How to Protect Yourself from the Sun Over the Road

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cdl driving school

If you’ve decided to become a professional truck driver, finding the right CDL driving school is crucial. Enrolling in a training program is a big investment, and you want to make sure you select the right school for you. Pick a school that will set you up for acing the CDL exam the first time. Here are four factors to consider when choosing a CDL driving school.

1. How is it licensed?

The most important thing to consider is how the training program is licensed by the state’s Department of Education or Department of Motor Vehicles. Only pick a school which is licensed by state regulators so that your credentials will be accepted by all trucking companies. A licensed CDL is the requirement all truck companies look for when hiring new drivers. In addition to being licensed, some driving schools may be certified by third-party organizations. Consider it a bonus if your driving school is aligned with one of these associations. They help ensure that the school meets their additional training standards, which may be higher than those by the state. Three of the major professional driver organizations are the Commercial Vehicle Training Association (CVTA), National Association of Publicly Funded Truck Driving Schools (NAPFTDS), and the Professional Truck Driver Institute (PTDI). Ideally, your driving school is certified by at least one of these.

Do some research into what types of licenses the driving school offers. Your license classification will depend on what kind of driving you want to do and the type of truck you want to drive.

Class A certification is the most common and popular, as it is for any combination of vehicles with a gross combination weight rating (GCWR) of 26,001 pounds or more. With a Class A CDL you may be able to drive tractor trailers, truck and trailer combinations, tractor-trailer buses, tanker vehicles, flatbeds, and more. Class B is for a single vehicle with GCWR of 26.001 pounds or more, including straight trucks, most buses, box trucks, and dump trucks. Class C certification is less common and usually for small hazmat vehicles, passenger vans, and small trucks towing a trailer. In addition to the CDL, you might need special endorsements to operate special types of vehicles such as hazmat or tanker endorsement. Think about what kinds of trucks and jobs you want and match them with a CDL driving school which offers those endorsements.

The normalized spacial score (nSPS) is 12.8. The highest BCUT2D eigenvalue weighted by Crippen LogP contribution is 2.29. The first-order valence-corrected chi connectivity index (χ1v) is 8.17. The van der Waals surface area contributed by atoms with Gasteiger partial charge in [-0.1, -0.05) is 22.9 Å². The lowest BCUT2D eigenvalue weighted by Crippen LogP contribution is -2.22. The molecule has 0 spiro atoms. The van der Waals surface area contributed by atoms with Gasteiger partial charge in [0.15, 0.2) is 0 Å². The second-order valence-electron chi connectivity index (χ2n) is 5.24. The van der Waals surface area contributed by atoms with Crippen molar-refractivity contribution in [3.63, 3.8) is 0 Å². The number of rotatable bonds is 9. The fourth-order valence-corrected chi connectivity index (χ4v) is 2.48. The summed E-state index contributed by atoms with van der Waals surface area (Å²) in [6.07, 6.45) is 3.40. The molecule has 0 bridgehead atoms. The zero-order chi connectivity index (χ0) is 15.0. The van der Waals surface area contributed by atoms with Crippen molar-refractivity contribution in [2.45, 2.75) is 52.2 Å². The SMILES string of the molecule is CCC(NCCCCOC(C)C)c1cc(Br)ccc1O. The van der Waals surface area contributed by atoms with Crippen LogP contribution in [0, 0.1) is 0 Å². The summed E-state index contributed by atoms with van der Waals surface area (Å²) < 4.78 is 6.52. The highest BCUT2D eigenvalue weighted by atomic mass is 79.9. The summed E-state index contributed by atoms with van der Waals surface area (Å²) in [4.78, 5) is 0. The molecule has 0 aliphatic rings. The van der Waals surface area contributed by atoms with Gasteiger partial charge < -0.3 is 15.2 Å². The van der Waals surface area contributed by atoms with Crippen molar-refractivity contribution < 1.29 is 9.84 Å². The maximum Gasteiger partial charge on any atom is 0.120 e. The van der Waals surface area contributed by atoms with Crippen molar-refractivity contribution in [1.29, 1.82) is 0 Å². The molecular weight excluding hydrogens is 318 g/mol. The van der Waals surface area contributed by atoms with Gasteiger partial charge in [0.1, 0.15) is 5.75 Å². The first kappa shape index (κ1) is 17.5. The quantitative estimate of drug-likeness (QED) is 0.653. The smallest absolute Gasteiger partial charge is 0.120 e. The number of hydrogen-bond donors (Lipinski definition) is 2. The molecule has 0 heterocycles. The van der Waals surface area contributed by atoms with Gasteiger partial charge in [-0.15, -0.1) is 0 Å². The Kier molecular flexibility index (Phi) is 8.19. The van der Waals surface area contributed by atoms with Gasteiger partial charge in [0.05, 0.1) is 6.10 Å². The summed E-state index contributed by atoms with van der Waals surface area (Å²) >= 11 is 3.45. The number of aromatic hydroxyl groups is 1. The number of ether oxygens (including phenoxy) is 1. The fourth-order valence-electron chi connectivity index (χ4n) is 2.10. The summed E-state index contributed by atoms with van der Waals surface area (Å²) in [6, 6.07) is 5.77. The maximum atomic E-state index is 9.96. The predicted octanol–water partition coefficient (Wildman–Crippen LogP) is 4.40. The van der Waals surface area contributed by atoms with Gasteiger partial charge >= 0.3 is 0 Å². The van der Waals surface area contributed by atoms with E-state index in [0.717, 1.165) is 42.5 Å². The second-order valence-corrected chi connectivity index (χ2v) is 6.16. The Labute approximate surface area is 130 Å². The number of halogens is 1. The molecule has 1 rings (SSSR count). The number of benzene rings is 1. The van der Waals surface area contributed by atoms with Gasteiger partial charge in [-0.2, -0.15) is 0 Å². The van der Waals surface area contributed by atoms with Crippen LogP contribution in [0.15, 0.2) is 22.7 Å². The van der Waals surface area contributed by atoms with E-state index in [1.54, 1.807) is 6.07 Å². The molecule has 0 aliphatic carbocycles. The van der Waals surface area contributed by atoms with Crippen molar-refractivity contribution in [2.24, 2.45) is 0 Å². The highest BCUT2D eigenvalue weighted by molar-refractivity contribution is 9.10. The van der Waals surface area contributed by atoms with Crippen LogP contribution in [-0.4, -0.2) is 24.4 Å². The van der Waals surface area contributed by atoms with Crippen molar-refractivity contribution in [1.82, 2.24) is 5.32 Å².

2. How good is the training?

There’s no point investing time and money into a CDL driving school if the training isn’t exceptional. Fortunately, there are some indicators of good programs which you can investigate before enrolling.

One of the most important numbers is the student-to-instructor ratio. A ratio of 3 or 4 students to one instructor is ideal.

You want to be able to benefit from having a few other students in the program to learn along with. Don’t settle for anything beyond a 1-5 ratio. Do some research who the instructors are. Ideally, they are former drivers or current drivers who are teaching as a side gig. Great instructors are skilled drivers but also experts on industry trends, federal regulations, and can give you perspective of the job and lifestyle. There’s no substitute to being taught by someone who has years of hands-on experience in the industry.

Another important metric is the time behind-the-wheel (BTW) where you’re controlling a real truck and not a simulator. There’s no point enrolling in a program if you don’t get significant amount of actual drive time. The more drive time, the better. A solid program will offer at least 27 hours of BTW time for each student. Observation time is important as well- your learning can benefit from watching others drive also.

Don’t forget to consider the program length. Strong programs will be around 160-200 hours in length- that’s about 4 to 5 weeks.